“Professor Simms, how can you keep studying racism and not get overwhelmed?” Several students have asked some version of this question during my office hours since I began teaching in the fall of 2019 at Barnard College. As a scholar and policy professional who studies and teaches about how racialized capitalism leads to vast disparities in access to resources between people (and thus grave suffering), I attract students seeking deeper understanding of racism and tools to dismantle it. “Well,” I respond, “it’s a lot to sit with, and there are no shortcuts to remedying racism. We can’t hack it or develop an app to guard against it.” (Indeed, what’s more likely is racism is encoded into algorithms, increasing the efficiency with which it’s meted out, often under the guise of overcoming racial bias. See Ruha Benjamin’s and Safiya Noble’s books for more on this topic.) Then I pause as the student and I ponder the gravity of our conversation. Eventually, I share my heart: “Christians hold the hope of Christ overcoming sin. Racism is a manifestation of human sin systematized—and sin, falling short of God’s glory, is endemic to humanity. Yet the Holy Spirit shows us how to be vessels of Jesus’s love and light now. We all have a role in making society more equitable—and that includes you and me!” At this point, the student and I most often smile, sometimes holding back tears of anguish in realizing the enormity of the work ahead, but joyful to be recommitted to fighting the good fight.
we long for both the ultimate deliverance of Christ’s return and how we might, with the Holy Spirit shepherding us, build community reflecting Christ’s love and light.
One of my favorite Psalms, Psalm 27, bookends within its opening and closing verses the profound promise fulfilled in Christ. The psalmist articulates how a vulnerable humanity can always cling to the reassurance of the power of a loving, mighty, undaunted God more than able to see us through to the other side of any valley—whether its racism, COVID-19 killing over 1.6 million people worldwide to date, or the fact that America’s 400 billionaires are expanding their wealth accumulation during the pandemic, further engraining economic patterns leading to nearly 50 million Americans living in poverty. Psalm 27’s first verse: “The Lord is my light and salvation; whom shall I fear? The Lord is the strength of my life; of whom shall I be afraid?” and the last, “Wait on the Lord: be of good courage, and he shall strengthen thine heart: wait, I say, on the Lord,” speak to both our limitations as humans and our infinite capacity as disciples of Jesus to be conduits of God’s justice and love at work in the world at this very moment when darkness seems all consuming. We are not called to labor in our strength; rather, we’re empowered by a God who saves us from sin, dwells within us, and guides our steps as a lamp unto [our] feet and a light unto [our] path. As R.C. Bingham, a fellow Gathering contributor, said in his December 20th sermon at GraceCity Church in Baltimore, “Peace is not passive”—we “wage” peace by stepping up to enact Christ’s job description as rendered in Luke 4:18-19: “The Spirit of the Lord is on me because he has anointed me to…set the oppressed free.”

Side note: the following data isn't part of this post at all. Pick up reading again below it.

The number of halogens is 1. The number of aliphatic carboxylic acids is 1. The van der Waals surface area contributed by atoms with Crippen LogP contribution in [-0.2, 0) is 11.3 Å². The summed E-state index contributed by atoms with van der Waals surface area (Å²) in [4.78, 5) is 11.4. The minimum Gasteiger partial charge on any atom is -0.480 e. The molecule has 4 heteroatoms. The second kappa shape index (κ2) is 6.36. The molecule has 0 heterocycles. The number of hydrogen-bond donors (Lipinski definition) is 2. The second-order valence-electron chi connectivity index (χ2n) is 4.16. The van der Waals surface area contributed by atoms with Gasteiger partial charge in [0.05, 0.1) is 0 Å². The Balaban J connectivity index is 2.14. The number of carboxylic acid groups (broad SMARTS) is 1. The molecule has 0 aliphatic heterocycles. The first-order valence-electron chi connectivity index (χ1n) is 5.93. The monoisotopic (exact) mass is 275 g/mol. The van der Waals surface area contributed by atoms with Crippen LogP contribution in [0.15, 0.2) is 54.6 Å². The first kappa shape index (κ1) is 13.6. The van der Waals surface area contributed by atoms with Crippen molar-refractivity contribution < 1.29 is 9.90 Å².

I admit, I’m impatient with what seems an excruciatingly slow plodding toward truth and real reckoning with our collective sin. In this Advent season, waiting and expectation are core themes. Corey Barnes, co-pastor with Bingham and also a Gathering contributor, reminded us in his December 13th sermon that the Magi who visited Christ in the stable were outsiders, not Jews awaiting the messiah. Still, the Magi understood that the Christ child was a beacon of hope, love, and light for all humanity. They came to worship Him for who He is and praise Him for what He would accomplish—become our savior, nailing our sins to the cross, creating a path of reconciliation with God and with each other.
Remember, this same Jesus gave us the Great Commandment, to “love God with all our heart, soul, and mind, and our neighbor as ourselves.” And so we, like the Magi, Mary, and Joseph, and everyone since, “groan” (to borrow the Apostle Paul’s description), as we long for both the ultimate deliverance of Christ’s return and how we might, with the Holy Spirit shepherding us, build community reflecting Christ’s love and light.
Holy Spirit, lead us in waging peace! Each generation takes up its individual and collective crosses while trusting the Lord to equip them to bear Kingdom fruit, offering both relief from suffering and more space for joy and love in the circumstances they find themselves. Oh that it might at last be “on earth as it is in heaven”! This Christmas, with all this in mind, I join the chorus of other believers and belt from the bottom of my heart: “Joy to the world, the Lord is come, let earth receive her King”!
[Here’s a link to one of my favorite renditions featuring Ayana George. Merry Christmas!]